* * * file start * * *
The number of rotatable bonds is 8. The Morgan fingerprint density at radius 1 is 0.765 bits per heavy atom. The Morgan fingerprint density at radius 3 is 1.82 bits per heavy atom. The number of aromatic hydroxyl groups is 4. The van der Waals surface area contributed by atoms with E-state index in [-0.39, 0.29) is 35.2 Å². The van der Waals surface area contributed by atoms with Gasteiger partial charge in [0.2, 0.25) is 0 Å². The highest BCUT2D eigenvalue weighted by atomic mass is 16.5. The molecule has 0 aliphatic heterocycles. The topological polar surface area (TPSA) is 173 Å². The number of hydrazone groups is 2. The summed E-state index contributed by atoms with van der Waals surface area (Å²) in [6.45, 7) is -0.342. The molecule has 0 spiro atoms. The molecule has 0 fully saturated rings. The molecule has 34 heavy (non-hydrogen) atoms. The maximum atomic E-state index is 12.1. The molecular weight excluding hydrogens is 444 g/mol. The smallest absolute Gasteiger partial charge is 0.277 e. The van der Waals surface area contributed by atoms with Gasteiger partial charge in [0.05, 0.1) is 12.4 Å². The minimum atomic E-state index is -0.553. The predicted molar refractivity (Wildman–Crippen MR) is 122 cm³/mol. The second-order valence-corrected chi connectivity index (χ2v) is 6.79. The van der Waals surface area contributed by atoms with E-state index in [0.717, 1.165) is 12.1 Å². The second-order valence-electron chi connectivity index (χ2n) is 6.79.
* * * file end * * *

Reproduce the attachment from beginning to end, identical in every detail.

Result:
The number of rotatable bonds is 8. The Morgan fingerprint density at radius 1 is 0.765 bits per heavy atom. The Morgan fingerprint density at radius 3 is 1.82 bits per heavy atom. The number of aromatic hydroxyl groups is 4. The van der Waals surface area contributed by atoms with E-state index in [-0.39, 0.29) is 35.2 Å². The van der Waals surface area contributed by atoms with Gasteiger partial charge in [0.2, 0.25) is 0 Å². The highest BCUT2D eigenvalue weighted by atomic mass is 16.5. The molecule has 0 aliphatic heterocycles. The topological polar surface area (TPSA) is 173 Å². The number of hydrazone groups is 2. The summed E-state index contributed by atoms with van der Waals surface area (Å²) in [6.45, 7) is -0.342. The molecule has 0 spiro atoms. The molecule has 0 fully saturated rings. The molecule has 34 heavy (non-hydrogen) atoms. The maximum atomic E-state index is 12.1. The molecular weight excluding hydrogens is 444 g/mol. The smallest absolute Gasteiger partial charge is 0.277 e. The van der Waals surface area contributed by atoms with Gasteiger partial charge in [0.05, 0.1) is 12.4 Å². The minimum atomic E-state index is -0.553. The predicted molar refractivity (Wildman–Crippen MR) is 122 cm³/mol. The second-order valence-corrected chi connectivity index (χ2v) is 6.79. The van der Waals surface area contributed by atoms with E-state index in [0.717, 1.165) is 12.1 Å². The second-order valence-electron chi connectivity index (χ2n) is 6.79.